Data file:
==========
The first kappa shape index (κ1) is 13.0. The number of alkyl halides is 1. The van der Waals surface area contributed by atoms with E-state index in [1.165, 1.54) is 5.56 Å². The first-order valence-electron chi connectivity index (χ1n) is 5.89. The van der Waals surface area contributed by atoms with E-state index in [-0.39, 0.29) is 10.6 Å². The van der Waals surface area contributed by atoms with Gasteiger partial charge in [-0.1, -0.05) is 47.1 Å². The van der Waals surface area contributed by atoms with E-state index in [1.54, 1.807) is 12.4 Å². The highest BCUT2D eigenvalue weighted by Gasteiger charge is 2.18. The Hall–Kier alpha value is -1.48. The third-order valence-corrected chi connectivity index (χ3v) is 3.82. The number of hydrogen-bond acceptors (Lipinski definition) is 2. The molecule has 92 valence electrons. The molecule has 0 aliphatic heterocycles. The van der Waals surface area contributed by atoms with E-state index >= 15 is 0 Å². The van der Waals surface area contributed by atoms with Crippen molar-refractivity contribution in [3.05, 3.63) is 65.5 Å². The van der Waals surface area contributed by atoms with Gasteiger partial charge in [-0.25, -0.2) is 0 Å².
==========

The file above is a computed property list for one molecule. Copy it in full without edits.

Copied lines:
The first kappa shape index (κ1) is 13.0. The number of alkyl halides is 1. The van der Waals surface area contributed by atoms with E-state index in [1.165, 1.54) is 5.56 Å². The first-order valence-electron chi connectivity index (χ1n) is 5.89. The van der Waals surface area contributed by atoms with E-state index in [-0.39, 0.29) is 10.6 Å². The van der Waals surface area contributed by atoms with Gasteiger partial charge in [-0.1, -0.05) is 47.1 Å². The van der Waals surface area contributed by atoms with E-state index in [1.54, 1.807) is 12.4 Å². The highest BCUT2D eigenvalue weighted by Gasteiger charge is 2.18. The Hall–Kier alpha value is -1.48. The third-order valence-corrected chi connectivity index (χ3v) is 3.82. The number of hydrogen-bond acceptors (Lipinski definition) is 2. The molecule has 92 valence electrons. The molecule has 0 aliphatic heterocycles. The van der Waals surface area contributed by atoms with E-state index >= 15 is 0 Å². The van der Waals surface area contributed by atoms with Crippen molar-refractivity contribution in [3.05, 3.63) is 65.5 Å². The van der Waals surface area contributed by atoms with Gasteiger partial charge in [-0.25, -0.2) is 0 Å².